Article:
Summer by Ali Smith. None of the novels in the seasonal quartet have stirred me quite as much as Autumn did, but Summer may come the closest. Perhaps these books work best for me at times of high emotion. I do wish I’d reread the previous novels — I’ve forgotten enough of the previous novels that the connections between them were somewhat lost to me.

Migrations by Charlotte McConaghy. I’m kind of surprised that I haven’t heard more about this book. It’s set in a near future when many more animals have gone extinct, and a woman named Franny is following what is probably the last flock of Arctic terns as they migrate south. She joins a fishing vessel with a promise that tracking the birds will enable them to also find the few remaining fish in the sea. But she has secrets in her past that touch on her quest to follow the birds. It took me a while to get into this book. A lot of it is told in flashback, and it’s not even clear from the start what the nature of the mystery in Franny’s past is, but once I got interested, I really enjoyed it. There’s something in it about how life just keeps going on that got to me. I was especially struck by this passage toward the end:

I can’t move to pull on my clothes except that somehow I do, and I can’t stand on two feet except that somehow I do, and I can’t walk, there’s no way I can walk, except I do. I take step after step after step after step.

Let us all keep taking step after step after step, even when it seems we can’t.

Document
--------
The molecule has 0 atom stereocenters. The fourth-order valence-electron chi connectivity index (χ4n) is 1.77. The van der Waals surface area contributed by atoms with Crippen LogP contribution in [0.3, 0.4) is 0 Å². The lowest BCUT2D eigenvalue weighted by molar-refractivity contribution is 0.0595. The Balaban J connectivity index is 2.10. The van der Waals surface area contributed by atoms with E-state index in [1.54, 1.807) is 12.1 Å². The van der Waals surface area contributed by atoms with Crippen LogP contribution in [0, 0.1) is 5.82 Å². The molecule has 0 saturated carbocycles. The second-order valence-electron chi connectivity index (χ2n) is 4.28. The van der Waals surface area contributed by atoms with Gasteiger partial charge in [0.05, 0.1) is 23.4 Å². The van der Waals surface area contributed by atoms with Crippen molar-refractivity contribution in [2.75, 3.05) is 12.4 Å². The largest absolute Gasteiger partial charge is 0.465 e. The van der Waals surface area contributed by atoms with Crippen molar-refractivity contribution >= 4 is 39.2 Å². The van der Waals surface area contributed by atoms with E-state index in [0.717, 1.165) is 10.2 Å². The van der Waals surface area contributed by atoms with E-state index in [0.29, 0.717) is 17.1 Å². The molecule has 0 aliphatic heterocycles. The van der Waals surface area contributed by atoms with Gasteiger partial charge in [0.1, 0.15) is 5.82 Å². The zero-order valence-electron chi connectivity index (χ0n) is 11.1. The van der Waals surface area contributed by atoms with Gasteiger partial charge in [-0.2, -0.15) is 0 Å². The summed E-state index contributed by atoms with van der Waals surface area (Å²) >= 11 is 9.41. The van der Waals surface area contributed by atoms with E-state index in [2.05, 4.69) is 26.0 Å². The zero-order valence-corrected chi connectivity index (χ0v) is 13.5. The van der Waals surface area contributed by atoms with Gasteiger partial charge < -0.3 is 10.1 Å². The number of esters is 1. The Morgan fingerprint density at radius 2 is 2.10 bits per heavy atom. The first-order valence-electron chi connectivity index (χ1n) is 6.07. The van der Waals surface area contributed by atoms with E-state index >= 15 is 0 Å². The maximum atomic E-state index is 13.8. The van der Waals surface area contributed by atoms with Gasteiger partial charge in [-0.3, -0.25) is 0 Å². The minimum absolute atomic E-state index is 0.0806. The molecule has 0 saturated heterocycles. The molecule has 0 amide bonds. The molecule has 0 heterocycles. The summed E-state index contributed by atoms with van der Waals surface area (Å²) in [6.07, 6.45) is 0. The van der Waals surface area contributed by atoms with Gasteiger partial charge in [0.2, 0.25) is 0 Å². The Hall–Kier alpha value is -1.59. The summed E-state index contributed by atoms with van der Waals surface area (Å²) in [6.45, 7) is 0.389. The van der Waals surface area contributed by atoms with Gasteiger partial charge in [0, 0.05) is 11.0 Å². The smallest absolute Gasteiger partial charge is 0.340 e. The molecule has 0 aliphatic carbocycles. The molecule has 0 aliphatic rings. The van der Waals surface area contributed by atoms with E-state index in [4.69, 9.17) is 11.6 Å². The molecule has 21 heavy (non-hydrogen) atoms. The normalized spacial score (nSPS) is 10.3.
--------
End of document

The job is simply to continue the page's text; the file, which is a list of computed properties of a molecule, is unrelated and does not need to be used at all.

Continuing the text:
This entry was posted in Classics, Contemporary, Fiction, Graphic Novels / Comics. Bookmark the permalink.

4 Responses to October 2020 in Review

  1. Jeanne says:

    I felt like Summer was the one of the four that affected me the most. Maybe because it’s my favorite season, and it came out so near the end in a year that I have to struggle not to see as an ending?

  2. DoingDewey says:

    When it looked like Trump might be ahead, a year ago or whenever election day was, I realized just how much I’d been unable to imagine the possibility of him winning again. My brain wasn’t on board with that either! Thank goodness we don’t have to think about it after all :)

    I think Migrations sounds fascinating and had noticed it on some lists of books to look forward to earlier in the year, but I think yours is the first review I’ve seen. Glad to hear you enjoyed it!

  3. Care says:

    Yay for your brain! until the unhinged-not-conceding crap is finally over… Anyway, I would like to take the Ali Smith season books and the Gilead collection to a long long beach vacation please.

  4. Just finished All You Can Ever Know which was so thoughtful and insightful and looking forward to reading Migrations soon too.

Leave your comment here, and feel free to respond to others' comments. We enjoy a lively conversation!

Fill in your details below or click an icon to log in:

WordPress.com Logo

You are commenting using your WordPress.com account. Log Out /  Change )

Twitter picture

You are commenting using your Twitter account. Log Out /  Change )

Facebook photo

You are commenting using your Facebook account. Log Out /  Change )

Connecting to %s

This site uses Akismet to reduce spam. Learn how your comment data is processed.